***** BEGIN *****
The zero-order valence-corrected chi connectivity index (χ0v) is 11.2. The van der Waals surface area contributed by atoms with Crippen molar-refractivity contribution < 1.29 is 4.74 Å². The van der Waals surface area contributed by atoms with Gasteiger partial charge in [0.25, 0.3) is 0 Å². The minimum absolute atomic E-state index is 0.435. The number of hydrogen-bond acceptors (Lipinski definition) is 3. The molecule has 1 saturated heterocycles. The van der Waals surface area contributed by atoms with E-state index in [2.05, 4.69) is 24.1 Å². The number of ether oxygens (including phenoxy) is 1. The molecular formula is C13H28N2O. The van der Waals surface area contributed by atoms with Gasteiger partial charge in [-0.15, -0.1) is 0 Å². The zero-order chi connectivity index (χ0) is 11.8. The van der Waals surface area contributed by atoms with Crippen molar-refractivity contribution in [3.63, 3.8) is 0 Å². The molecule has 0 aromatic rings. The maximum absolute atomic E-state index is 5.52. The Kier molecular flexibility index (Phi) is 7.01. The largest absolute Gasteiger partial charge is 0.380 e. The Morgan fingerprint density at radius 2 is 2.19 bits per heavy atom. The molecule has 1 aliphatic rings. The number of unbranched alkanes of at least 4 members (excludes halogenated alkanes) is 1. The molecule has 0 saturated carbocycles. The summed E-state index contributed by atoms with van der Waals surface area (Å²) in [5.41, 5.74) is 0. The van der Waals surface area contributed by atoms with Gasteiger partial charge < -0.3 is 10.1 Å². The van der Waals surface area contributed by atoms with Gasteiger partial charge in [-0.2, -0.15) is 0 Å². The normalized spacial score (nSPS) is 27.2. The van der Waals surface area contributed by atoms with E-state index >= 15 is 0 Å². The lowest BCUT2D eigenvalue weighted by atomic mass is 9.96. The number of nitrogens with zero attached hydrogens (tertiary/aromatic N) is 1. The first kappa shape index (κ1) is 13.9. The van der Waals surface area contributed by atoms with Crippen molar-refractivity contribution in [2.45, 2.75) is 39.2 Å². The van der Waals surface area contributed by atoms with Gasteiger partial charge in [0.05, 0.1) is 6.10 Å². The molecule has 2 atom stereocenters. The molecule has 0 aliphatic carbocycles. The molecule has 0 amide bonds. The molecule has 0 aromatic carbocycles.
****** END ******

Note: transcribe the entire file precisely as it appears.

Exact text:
The zero-order valence-corrected chi connectivity index (χ0v) is 11.2. The van der Waals surface area contributed by atoms with Crippen molar-refractivity contribution < 1.29 is 4.74 Å². The van der Waals surface area contributed by atoms with Gasteiger partial charge in [0.25, 0.3) is 0 Å². The minimum absolute atomic E-state index is 0.435. The number of hydrogen-bond acceptors (Lipinski definition) is 3. The molecule has 1 saturated heterocycles. The van der Waals surface area contributed by atoms with E-state index in [2.05, 4.69) is 24.1 Å². The number of ether oxygens (including phenoxy) is 1. The molecular formula is C13H28N2O. The van der Waals surface area contributed by atoms with Gasteiger partial charge in [-0.15, -0.1) is 0 Å². The zero-order chi connectivity index (χ0) is 11.8. The van der Waals surface area contributed by atoms with Crippen molar-refractivity contribution in [3.63, 3.8) is 0 Å². The molecule has 0 aromatic rings. The maximum absolute atomic E-state index is 5.52. The Kier molecular flexibility index (Phi) is 7.01. The largest absolute Gasteiger partial charge is 0.380 e. The Morgan fingerprint density at radius 2 is 2.19 bits per heavy atom. The molecule has 1 aliphatic rings. The number of unbranched alkanes of at least 4 members (excludes halogenated alkanes) is 1. The molecule has 0 saturated carbocycles. The summed E-state index contributed by atoms with van der Waals surface area (Å²) in [5.41, 5.74) is 0. The van der Waals surface area contributed by atoms with Gasteiger partial charge < -0.3 is 10.1 Å². The van der Waals surface area contributed by atoms with Gasteiger partial charge in [-0.2, -0.15) is 0 Å². The normalized spacial score (nSPS) is 27.2. The van der Waals surface area contributed by atoms with E-state index >= 15 is 0 Å². The lowest BCUT2D eigenvalue weighted by atomic mass is 9.96. The number of nitrogens with zero attached hydrogens (tertiary/aromatic N) is 1. The first kappa shape index (κ1) is 13.9. The van der Waals surface area contributed by atoms with Crippen molar-refractivity contribution in [2.45, 2.75) is 39.2 Å². The van der Waals surface area contributed by atoms with Gasteiger partial charge in [0.05, 0.1) is 6.10 Å². The molecule has 2 atom stereocenters. The molecule has 0 aliphatic carbocycles. The molecule has 0 amide bonds. The molecule has 0 aromatic carbocycles.